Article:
I want to add that the re-epithelialization takes action immediately when a membrane (or the group of cells forming it) gets ruptured. The healing process or restoration of the affected area is complete once such membrane is formed back. Oxygenation is required so that blood vessels for the supply at the area are formed naturally if none existent. Hyperbaric treatment is the best for fast healing of inner wounds. The blood transports the reconstruction materials to the site but blood thinners can delay the healing process (lesser number of materials reaching the place). Those with cardiovascular problems are more in risk of local infections till healing, taking longer for full restoration. These guys that usually are on thinners need to carefully chose the type of medication (inhibitors) and should consider to take it intermittently (on/off medication) during this period, to balance the requirements (this may answers Grinder's inquire in his other post in another thread).

    Another issue that so often is commented in this forum is the problem of radiotherapies done while the healing process is underway. The radiation destroys/deteriorates the DNA (micro-RNA) which wellbeing is essential in the re-epithelialization for avoiding the formation of chronic wounds. Some doctors do radiation in PCa patients without proper exams to look for existing ulcerative colitis, urethritis, cystitis or proctitis. We become the responsible ones that should care on such a possibility because we are the ones to agree in relieving the physician from any wrong outcome in the therapy.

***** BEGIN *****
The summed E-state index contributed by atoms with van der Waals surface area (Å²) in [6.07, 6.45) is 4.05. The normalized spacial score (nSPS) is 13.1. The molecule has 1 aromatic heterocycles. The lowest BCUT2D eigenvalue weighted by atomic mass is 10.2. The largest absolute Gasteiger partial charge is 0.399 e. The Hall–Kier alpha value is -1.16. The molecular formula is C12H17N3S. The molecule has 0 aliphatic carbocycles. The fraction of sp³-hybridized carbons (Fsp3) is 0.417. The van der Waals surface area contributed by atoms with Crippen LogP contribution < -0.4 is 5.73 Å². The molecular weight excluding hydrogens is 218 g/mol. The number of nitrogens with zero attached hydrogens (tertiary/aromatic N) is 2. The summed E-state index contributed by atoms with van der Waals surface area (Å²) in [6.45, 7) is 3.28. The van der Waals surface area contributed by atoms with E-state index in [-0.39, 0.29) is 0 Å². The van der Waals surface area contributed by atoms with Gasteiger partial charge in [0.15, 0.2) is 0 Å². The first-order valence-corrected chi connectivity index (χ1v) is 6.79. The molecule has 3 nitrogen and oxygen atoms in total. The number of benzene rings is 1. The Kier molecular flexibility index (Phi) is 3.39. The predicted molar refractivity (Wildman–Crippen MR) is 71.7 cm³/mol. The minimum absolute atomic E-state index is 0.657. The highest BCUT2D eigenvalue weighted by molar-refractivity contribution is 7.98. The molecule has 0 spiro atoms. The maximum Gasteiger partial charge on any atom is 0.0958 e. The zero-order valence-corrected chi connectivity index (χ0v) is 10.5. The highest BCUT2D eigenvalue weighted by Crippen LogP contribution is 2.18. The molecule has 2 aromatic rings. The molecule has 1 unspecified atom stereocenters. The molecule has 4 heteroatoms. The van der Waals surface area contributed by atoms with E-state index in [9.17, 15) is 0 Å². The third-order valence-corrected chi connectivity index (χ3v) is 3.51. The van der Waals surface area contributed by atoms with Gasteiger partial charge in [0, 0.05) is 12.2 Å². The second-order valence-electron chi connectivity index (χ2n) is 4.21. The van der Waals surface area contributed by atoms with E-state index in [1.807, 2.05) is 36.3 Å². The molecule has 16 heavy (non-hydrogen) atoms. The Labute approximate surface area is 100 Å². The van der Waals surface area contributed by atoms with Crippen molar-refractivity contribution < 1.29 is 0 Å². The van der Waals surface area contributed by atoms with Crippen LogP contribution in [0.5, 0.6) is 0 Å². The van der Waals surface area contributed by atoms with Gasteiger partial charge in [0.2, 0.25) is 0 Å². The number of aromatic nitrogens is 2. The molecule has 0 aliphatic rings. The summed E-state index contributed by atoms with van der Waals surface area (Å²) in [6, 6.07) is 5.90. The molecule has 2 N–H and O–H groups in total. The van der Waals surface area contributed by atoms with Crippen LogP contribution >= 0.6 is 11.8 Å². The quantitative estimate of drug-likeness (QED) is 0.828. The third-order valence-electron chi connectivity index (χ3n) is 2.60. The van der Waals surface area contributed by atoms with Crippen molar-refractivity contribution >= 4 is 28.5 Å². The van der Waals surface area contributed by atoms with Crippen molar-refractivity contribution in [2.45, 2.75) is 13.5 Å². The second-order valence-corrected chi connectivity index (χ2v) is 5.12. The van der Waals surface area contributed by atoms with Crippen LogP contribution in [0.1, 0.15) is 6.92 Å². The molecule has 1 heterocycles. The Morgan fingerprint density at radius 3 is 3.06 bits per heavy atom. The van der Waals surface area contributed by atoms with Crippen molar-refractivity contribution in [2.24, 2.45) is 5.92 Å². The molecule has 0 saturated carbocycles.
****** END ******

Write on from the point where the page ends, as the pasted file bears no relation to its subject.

Please note that I am not a doctor. My above opinion regards my experience in dealing with the bandit along my sequential therapies and investigations done in my 18 years of survival.

    Thanks for bringing the issue to this discussion board.



  • Grinder
    Grinder Member Posts: 487 Member
    Thanks.... And

    Having looked at diagrams and images of the amount of prostatic tissue removed during TURP, I find it astonishing that membrane tissues can reform so rapidly.

    If I was to cut a sizable chunk out of my arm, the  re-epithelialization process to repair the epidermis would be long and difficult.  And would require a great deal of artificial assistance, such as a tourniquet, bandaging, antibiotics and antiseptics, and long term care of the wound.